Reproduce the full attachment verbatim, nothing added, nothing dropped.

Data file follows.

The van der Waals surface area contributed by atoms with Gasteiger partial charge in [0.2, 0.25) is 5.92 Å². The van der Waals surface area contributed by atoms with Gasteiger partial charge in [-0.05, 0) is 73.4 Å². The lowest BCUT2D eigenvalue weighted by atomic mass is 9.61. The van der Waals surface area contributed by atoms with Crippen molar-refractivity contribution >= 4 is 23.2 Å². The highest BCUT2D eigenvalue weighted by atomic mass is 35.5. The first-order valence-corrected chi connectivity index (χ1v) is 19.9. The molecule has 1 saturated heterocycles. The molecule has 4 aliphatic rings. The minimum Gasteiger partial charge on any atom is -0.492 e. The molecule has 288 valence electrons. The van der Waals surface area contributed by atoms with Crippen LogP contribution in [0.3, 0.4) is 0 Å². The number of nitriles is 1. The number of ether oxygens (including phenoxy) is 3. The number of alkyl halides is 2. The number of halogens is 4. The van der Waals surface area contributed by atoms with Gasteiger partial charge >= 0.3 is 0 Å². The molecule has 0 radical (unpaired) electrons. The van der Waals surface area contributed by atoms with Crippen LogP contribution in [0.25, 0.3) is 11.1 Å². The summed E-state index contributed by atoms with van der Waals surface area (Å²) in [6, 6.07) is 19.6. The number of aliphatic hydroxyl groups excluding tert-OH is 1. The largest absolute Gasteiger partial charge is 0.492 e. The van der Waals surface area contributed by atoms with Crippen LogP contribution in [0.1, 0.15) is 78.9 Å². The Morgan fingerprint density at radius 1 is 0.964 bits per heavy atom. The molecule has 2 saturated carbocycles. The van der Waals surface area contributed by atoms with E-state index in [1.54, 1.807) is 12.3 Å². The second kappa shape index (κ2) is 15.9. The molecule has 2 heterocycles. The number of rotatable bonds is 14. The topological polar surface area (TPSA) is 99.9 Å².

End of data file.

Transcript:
The van der Waals surface area contributed by atoms with Gasteiger partial charge in [0.2, 0.25) is 5.92 Å². The van der Waals surface area contributed by atoms with Gasteiger partial charge in [-0.05, 0) is 73.4 Å². The lowest BCUT2D eigenvalue weighted by atomic mass is 9.61. The van der Waals surface area contributed by atoms with Crippen molar-refractivity contribution >= 4 is 23.2 Å². The highest BCUT2D eigenvalue weighted by atomic mass is 35.5. The first-order valence-corrected chi connectivity index (χ1v) is 19.9. The molecule has 1 saturated heterocycles. The molecule has 4 aliphatic rings. The minimum Gasteiger partial charge on any atom is -0.492 e. The molecule has 288 valence electrons. The van der Waals surface area contributed by atoms with Crippen LogP contribution in [0.3, 0.4) is 0 Å². The number of nitriles is 1. The number of ether oxygens (including phenoxy) is 3. The number of alkyl halides is 2. The number of halogens is 4. The van der Waals surface area contributed by atoms with Gasteiger partial charge >= 0.3 is 0 Å². The molecule has 0 radical (unpaired) electrons. The van der Waals surface area contributed by atoms with Crippen LogP contribution in [0.25, 0.3) is 11.1 Å². The summed E-state index contributed by atoms with van der Waals surface area (Å²) in [6, 6.07) is 19.6. The number of aliphatic hydroxyl groups excluding tert-OH is 1. The largest absolute Gasteiger partial charge is 0.492 e. The van der Waals surface area contributed by atoms with Crippen LogP contribution in [0.1, 0.15) is 78.9 Å². The Morgan fingerprint density at radius 1 is 0.964 bits per heavy atom. The molecule has 2 saturated carbocycles. The van der Waals surface area contributed by atoms with E-state index in [1.54, 1.807) is 12.3 Å². The second kappa shape index (κ2) is 15.9. The molecule has 2 heterocycles. The number of rotatable bonds is 14. The topological polar surface area (TPSA) is 99.9 Å².